By Marissa Cote
Pete was roughly 200 feet underground when planes hit the Twin Towers in New York City on Sept. 11, 2001.
“While the world wondered if more planes were going to crash, I was focused on nuclear command and control,” said Pete, who is now a flight test execution manager on the Sentinel program at Northrop Grumman.
Back then, Pete was a U.S. Air Force Missileer stationed at F.E. Warren Air Force Base in Cheyenne, Wyoming, where he manned the Peacekeeper Intercontinental Ballistic Missile (ICBM) weapon system — the land leg of the nuclear triad.
What was supposed to be a 24-hour shift turned into seven days underground inside a Launch Control Center where ICBM missiles are housed.
Pete and his deputy began their shift on Sunday, Sept. 10.
“Typically, Sundays were known as quiet days,” said Pete. “I had every expectation my shift would be slow and ordinary; that night I let my deputy sleep first.”
On the morning of Sept. 11, it was Pete’s turn to sleep — but that didn’t last long.
"I remember my deputy waking me up saying we had a message. I woke up, jumped out of bed with a surge of adrenaline and said, 'Don't touch anything.' I knew this was serious," said Pete. “Receiving messages didn’t happen often.”
Launch crew members, also known as Missileers, must follow a strict process when on nuclear alert. Both crew members must open and read the message together.
“That first message was eye-popping,” said Pete, remembering the urgency of the Sept. 11 situation. “The nation transitioned into a state of readiness we had not experienced since the Cuban Missile Crisis."
As the crew moved through the process, the seriousness of the situation became more apparent. Pete and his deputy watched the events happen live on television while also maintaining their composure and combat readiness.
"You see it in movies, but when it happens in real life, your heart, your mind and your physicality escalate to extreme levels,” said Pete. “That first hour was the most intense and scared I have ever been in my entire life.”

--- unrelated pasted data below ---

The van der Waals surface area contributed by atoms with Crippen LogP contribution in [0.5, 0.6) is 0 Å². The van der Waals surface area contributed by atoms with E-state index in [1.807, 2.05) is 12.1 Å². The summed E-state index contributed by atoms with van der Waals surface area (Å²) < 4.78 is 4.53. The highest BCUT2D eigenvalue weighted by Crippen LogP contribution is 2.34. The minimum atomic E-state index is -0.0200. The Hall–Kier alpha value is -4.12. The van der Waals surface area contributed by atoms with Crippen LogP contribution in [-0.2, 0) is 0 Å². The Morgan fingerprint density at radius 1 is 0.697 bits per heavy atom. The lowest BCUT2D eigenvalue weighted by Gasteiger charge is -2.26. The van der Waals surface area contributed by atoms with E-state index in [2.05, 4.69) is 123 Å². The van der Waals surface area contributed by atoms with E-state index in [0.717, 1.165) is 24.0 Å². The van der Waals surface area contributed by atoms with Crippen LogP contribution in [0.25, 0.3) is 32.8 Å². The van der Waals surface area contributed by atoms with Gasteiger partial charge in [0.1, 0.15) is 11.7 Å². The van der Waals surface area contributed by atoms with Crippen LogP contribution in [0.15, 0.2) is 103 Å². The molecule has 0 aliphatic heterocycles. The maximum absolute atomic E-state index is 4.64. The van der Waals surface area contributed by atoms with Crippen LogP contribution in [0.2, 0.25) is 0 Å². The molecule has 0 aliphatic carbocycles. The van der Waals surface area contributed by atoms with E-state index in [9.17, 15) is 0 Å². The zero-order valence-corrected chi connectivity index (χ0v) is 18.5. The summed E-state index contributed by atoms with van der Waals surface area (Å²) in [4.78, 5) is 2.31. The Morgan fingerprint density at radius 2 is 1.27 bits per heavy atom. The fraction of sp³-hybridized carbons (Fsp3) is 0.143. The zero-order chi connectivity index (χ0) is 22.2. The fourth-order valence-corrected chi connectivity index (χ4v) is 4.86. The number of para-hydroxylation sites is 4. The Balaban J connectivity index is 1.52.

Meals and supplies were sent down through an elevator to sustain the crew. As each day passed, more information came to light and the crew was able to breathe a bit easier, standing down as the threat became less imminent.
“The seven days I spent underground serve as a constant reminder of why I am so passionate about the work I do on Sentinel,” said Pete, who is now based at Vandenberg Space Force Base in California. “It is why I pursued working at Northrop Grumman after I retired from the military.”
Pete said there is not a day he doesn’t think about that week and the immense pride he felt when he surfaced from the ground.
“Being secluded underground for seven days gave me a greater appreciation for the little things in life,” he said. “The warmth of the sun, the views from my walks along the California coast —they have a different meaning.”
22 Years Later
After 22 years, Pete’s story holds more weight than ever before. Now, he’s protecting the nation as part of the Sentinel team, contributing to the modernization of our ICBM weapon system.
“I share my story because everything we do at Northrop Grumman has a direct link to delivering a quality weapon system, nuclear deterrence and what our Missileers are doing every day,” said Pete.
The Air Force selected Northrop Grumman for the critical task of modernizing the ground-based leg of the U.S. nuclear triad. The Sentinel weapon system is a cornerstone capability of the triad, which will support global stability to protect our nation and assure allies for decades to come.
"The criticality of what Northrop Grumman is providing through the Sentinel program is the reason I work here,” said Pete. “I want to ensure Northrop Grumman is successful with the defense and prosperity of our country.”